For the past two decades, pop-ups have remained one of the most popular trends in website development. They can easily convince the visitor to perform an action you need them to and greatly improve your website’s UX.
If the first thing you think of when hearing the word “pop-up” is an irritating full-screen advert, you’re forgetting about other types of
What are Pop-ups?
Not all windows can be called pop-ups and not all of them are used for advertising.
Pop-ups are not necessarily something intrusive or meddlesome. Through their proper use, you can motivate visitors to perform the action you need them to and help them navigate your site or application. To do this, you just need to determine the type of a pop-up window and content you want to put there.
Before understanding their differences, let's discover the term "modality".
Depending on the context, the term "modality" can have two different meanings.
- With respect to the interface as a whole, it implies availability of different modes: for example, for a set of capital letters, you need to press Caps Lock – that is, switch to / select another mode.
- When we talk about pop-up windows, modality means blocking work with the interface until the window is closed (usually involving the blacking out of the background).
Classifications of Pop-up Windows
Now we can disassemble the classifications.
A pop-up itself is a window that the user didn’t purposefully bring up.
Here’s a list of tips to make your pop-ups more attractive:
- Formulate clear call to action.
- Use bright
- Make your offer really useful.
- Don’t be forceful.
Always remember that users who come to your website are people with their own values. Don’t impose your services on them or compel them to perform the action. Catch them not through the number of ads but through pleasant bonuses.
Notifications report that a process has started or ended, or that some action has taken place.
Remember: The text of notifications should always be brief but
Read more about notifications here.
An alert is a pop-up window used to report an
Since they interrupt the user’s work, alerts should only be used in extreme cases – for example, if you permanently delete a file or to confirm a purchase.
A good alert always has an informative text explaining what has happened and why it’s worth the user's attention.
- The phrase "An error has occurred!" is an example of a bad alert, since it doesn’t report any useful information, but if you replace it with "There is no connection! Check if your computer is connected to the network ", then the user will become much more aware of the problem and how to solve it. Read about how to deal with errors and empty screens.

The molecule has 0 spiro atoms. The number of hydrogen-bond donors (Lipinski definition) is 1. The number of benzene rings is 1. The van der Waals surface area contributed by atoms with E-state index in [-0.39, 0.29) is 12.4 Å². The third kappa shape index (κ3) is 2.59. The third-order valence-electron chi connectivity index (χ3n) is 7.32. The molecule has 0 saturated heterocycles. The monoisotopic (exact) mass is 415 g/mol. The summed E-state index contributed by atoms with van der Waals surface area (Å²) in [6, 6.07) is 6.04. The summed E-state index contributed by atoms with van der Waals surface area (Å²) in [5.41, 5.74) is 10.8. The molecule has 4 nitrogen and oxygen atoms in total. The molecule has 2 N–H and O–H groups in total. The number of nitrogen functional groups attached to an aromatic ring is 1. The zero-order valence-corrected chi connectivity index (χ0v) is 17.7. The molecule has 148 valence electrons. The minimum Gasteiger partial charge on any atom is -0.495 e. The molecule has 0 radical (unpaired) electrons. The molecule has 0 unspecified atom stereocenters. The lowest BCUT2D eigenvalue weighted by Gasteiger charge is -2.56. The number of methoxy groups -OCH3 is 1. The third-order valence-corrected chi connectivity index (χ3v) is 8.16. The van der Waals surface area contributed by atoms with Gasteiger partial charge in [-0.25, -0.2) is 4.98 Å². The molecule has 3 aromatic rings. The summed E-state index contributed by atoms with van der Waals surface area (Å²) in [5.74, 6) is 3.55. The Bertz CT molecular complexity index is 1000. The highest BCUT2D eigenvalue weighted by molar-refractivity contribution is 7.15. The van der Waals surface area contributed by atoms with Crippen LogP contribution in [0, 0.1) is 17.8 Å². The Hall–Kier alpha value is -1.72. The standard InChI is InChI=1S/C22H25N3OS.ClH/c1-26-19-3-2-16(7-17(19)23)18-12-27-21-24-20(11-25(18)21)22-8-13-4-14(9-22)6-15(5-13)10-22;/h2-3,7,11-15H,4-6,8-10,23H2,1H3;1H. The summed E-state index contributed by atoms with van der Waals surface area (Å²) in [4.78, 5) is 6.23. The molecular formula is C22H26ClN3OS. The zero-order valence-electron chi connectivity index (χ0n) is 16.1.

- In a good
alertthere are no more than two buttons, while the title of each is a verb describing the action that results from their being pressed. For example, the "Yes" and "Cancel" buttons seem to be understandable to the user, but if you change them to "Delete" and "Cancel", this will be much better. Light boxes
Windows of this kind are used to enlarge the item that the user wants to focus on. Basically, light boxes are used in galleries to view pictures.
For example, to thumb through images without leaving the lightbox, use thumbnails inside the window or the left and right arrow buttons.
Light boxescan also be both modal and non-modal.
These are dialogue boxes that the user opens independently and performs various actions within. They can be modal (for important and one-time tasks) and non-modal (for frequent and repetitive tasks). The range of use of such windows is very wide.
A tooltip is a pop-up window displaying additional or reference information. They can be brought up either by hovering the cursor over an element or by clicking on it. Tooltips are always non-modal.
If you mix the dialogue box and the tooltip, you get a popover. This is a non-modal pop-up window that appears at the
You may use a popover to access additional functions or partitions.
Remember: only one popover can be opened on the page at a time – upon an additional one being opened, the previous one is closed.
What to Consider when Planning your Pop-up Windows
The use of two or three pop-up windows may seem excessive or superfluous, but to use one at the stage when a user is about to jump to another site can be a good chance to catch his or her attention and to prolong the dialogue with some sort of special offer or subscription suggestion.
Proper compilation and placement will help achieve the desired result.
- Follow the rules of a specific platform. For example, in OS X, the modal dialogue always appears at the top and allows you to resize the parent window, whilst in Windows it always appears in the middle of the screen and tightly blocks the parent interface.
- Experiment. The same window on each page of the website or after a certain amount of scrolling will result only in negative responses. Use different types of pop-ups, but not all at once.
- Test it. Before you embed a pop-up window into your resource, be sure to test how it will look. Pop-ups should not interfere, but they must still be noticeable.
If you’re on your way to website development, contact us to discuss your project.